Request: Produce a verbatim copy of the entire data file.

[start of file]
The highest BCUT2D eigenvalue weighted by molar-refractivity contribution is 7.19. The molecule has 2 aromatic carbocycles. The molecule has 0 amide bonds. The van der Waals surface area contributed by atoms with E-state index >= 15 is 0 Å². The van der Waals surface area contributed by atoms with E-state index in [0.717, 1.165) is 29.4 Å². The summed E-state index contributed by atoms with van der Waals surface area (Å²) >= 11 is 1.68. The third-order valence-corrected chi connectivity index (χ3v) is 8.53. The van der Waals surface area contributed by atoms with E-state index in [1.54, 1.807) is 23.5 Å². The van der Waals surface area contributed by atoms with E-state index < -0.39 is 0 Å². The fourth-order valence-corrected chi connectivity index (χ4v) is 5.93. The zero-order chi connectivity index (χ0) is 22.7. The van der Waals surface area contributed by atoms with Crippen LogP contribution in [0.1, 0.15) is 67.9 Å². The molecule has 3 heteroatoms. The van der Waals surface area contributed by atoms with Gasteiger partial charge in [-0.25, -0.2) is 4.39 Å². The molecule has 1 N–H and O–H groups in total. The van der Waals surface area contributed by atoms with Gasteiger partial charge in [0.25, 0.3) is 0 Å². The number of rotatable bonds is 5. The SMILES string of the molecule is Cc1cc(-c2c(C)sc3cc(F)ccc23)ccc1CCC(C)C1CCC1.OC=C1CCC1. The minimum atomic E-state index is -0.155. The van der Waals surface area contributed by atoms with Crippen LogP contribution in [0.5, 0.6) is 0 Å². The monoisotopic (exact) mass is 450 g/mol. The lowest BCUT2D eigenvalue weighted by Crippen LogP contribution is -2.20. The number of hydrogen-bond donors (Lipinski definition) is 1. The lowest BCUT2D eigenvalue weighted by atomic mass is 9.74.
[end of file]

The highest BCUT2D eigenvalue weighted by molar-refractivity contribution is 7.19. The molecule has 2 aromatic carbocycles. The molecule has 0 amide bonds. The van der Waals surface area contributed by atoms with E-state index >= 15 is 0 Å². The van der Waals surface area contributed by atoms with E-state index in [0.717, 1.165) is 29.4 Å². The summed E-state index contributed by atoms with van der Waals surface area (Å²) >= 11 is 1.68. The third-order valence-corrected chi connectivity index (χ3v) is 8.53. The van der Waals surface area contributed by atoms with E-state index in [1.54, 1.807) is 23.5 Å². The van der Waals surface area contributed by atoms with E-state index < -0.39 is 0 Å². The fourth-order valence-corrected chi connectivity index (χ4v) is 5.93. The zero-order chi connectivity index (χ0) is 22.7. The van der Waals surface area contributed by atoms with Crippen LogP contribution in [0.1, 0.15) is 67.9 Å². The molecule has 3 heteroatoms. The van der Waals surface area contributed by atoms with Gasteiger partial charge in [-0.25, -0.2) is 4.39 Å². The molecule has 1 N–H and O–H groups in total. The van der Waals surface area contributed by atoms with Gasteiger partial charge in [0.25, 0.3) is 0 Å². The number of rotatable bonds is 5. The SMILES string of the molecule is Cc1cc(-c2c(C)sc3cc(F)ccc23)ccc1CCC(C)C1CCC1.OC=C1CCC1. The minimum atomic E-state index is -0.155. The van der Waals surface area contributed by atoms with Crippen LogP contribution in [0.5, 0.6) is 0 Å². The monoisotopic (exact) mass is 450 g/mol. The lowest BCUT2D eigenvalue weighted by Crippen LogP contribution is -2.20. The number of hydrogen-bond donors (Lipinski definition) is 1. The lowest BCUT2D eigenvalue weighted by atomic mass is 9.74.